The Road to Punda (H1-7)
The Lamont Loop (S55) north of Shingwedzi has good views over the wide, sandy river bed, with elephant sightings almost a certainty. Much of the H1-7 goes through mopane scrubveld where there is often no game to be seen. The water holes at Nkulumboni South and Nwarihlangari are usually quiet.
Mphongolo Loop (S56)
If one is travelling between Shingwedzi and Punda Maria, there is no excuse not to take the Mphongolo Loop (S56), which is one of the best drives in the entire Park. The detour is only 20km or so long, but one should set aside at least two hours for this trip because of the numerous loops that give one remarkable views over the river which is lined with some of the biggest and most beautiful trees in Kruger.
Among the giant jackal-berries, sycamore figs, nyalas and tambotis, a wealth of animal life is to be found, including large herds of buffalo and elephant. There are sometimes lion and leopard seen here.
Buffalo are notorious for their cunning and aggression when wounded. They are known to double back and ambush hunters who are pursuing them. In the case of lions, buffalo have been known to feign death to catch them off guard. They’ll lie still, waiting for the right moment to leap up and thrash about with their deadly horns.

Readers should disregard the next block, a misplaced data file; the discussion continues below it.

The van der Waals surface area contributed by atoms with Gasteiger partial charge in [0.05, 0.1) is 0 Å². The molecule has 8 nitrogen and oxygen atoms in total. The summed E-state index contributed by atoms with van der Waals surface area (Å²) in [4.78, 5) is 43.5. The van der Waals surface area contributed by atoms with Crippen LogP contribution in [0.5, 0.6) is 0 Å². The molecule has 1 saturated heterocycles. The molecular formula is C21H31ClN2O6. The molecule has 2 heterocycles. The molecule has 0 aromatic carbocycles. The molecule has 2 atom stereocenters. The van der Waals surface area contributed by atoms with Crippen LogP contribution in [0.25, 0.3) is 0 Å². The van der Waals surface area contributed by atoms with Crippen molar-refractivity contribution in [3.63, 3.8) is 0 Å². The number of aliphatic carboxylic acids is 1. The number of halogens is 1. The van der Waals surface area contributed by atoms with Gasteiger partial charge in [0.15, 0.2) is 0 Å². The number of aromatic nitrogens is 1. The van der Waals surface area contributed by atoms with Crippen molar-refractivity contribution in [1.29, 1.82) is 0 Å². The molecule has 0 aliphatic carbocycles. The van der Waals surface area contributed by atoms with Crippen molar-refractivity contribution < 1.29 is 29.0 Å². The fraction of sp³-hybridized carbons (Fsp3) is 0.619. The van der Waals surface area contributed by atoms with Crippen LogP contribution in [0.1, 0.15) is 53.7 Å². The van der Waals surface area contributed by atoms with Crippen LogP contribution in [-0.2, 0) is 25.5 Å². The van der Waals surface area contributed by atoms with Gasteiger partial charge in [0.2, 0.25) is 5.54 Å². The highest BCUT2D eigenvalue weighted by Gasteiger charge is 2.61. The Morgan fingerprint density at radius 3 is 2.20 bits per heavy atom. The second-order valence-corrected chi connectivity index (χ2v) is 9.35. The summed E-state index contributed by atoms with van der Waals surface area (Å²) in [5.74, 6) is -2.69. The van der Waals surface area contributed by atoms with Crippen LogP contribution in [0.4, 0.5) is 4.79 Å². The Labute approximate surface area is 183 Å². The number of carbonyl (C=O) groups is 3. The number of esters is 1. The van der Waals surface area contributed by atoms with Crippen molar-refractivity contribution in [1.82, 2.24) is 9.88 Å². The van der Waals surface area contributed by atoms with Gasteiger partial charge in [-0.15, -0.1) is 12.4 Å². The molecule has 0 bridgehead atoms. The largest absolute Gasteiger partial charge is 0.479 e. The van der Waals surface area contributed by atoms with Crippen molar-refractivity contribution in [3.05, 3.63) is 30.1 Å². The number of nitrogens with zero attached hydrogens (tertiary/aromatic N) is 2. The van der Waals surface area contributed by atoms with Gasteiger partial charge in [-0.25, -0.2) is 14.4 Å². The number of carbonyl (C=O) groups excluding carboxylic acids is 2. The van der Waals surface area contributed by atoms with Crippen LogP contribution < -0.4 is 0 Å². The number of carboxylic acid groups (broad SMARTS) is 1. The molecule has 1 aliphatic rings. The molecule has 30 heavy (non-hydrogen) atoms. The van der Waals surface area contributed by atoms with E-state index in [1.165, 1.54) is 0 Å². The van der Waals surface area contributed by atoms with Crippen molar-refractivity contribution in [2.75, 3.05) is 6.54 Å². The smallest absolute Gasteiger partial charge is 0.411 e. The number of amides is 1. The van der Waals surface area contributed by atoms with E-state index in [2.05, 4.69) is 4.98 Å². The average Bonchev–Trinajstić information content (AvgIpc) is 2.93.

Buffalo, kudu and nyala are most visible in winter here as this is the main source of water between the Shingwedzi and Luvuvhu rivers.
Duiker are common but far less visible than many other antelope – there is a Shangaan expression that, to go into hiding is “to make oneself a duiker”.
Sirheni Bushveld Safari Camp
Sirheni is a Shangaan word meaning “cemetery”, after rumours that there is an elephant graveyard nearby.
Sirheni Bushveld Camp is located in riverine bush on the edge of the mopaneveld some 54km from Shingwedzi on the northern end of the Mphongolo Loop. The camp, surrounded by established acacias, mopanes, silver cluster-leaves and leadwoods, overlooks the Sirheni Dam on the Mphongolo River.
Guests have exclusive use of the hide at the dam which, according to camp staff, is often the site of kills. Staff say there is a leopard that lives near the camp, while lion and hyaena are sometimes seen in the area. If one is lucky one may see cheetah in the surrounding open plains, Lichtenstein’s hartebeest, which is rare in Kruger, is often seen in the vicinity of Sirheni, which is also good for other rare antelope species such as sable and roan.
Sirheni is renowned as a birders’ camp, with a bird hide overlooking the Sirheni Dam and the Shisha River Weir four kilometres away being two of the better birding spots in northern Kruger.
Sirheni has 15 self-catering cottages, and the camp offers guided bush walks and drives as well as a special botanical guide. Electricity is generator-powered and there are fridges in each of the units. There is no shop, although firewood and ice can be purchased.
Bateleur Bush Camp
Bateleur Bush Camp sits on the banks of the Mashokwe Spruit some 40km south-west of Shingwedzi at the end of the Red Rocks Loop road. It is a small, self-catering lodge with seven fully equipped luxury thatched cottages. It is the oldest, smallest and best equipped of the bushveld camps, with electrical plug points and limited TV reception.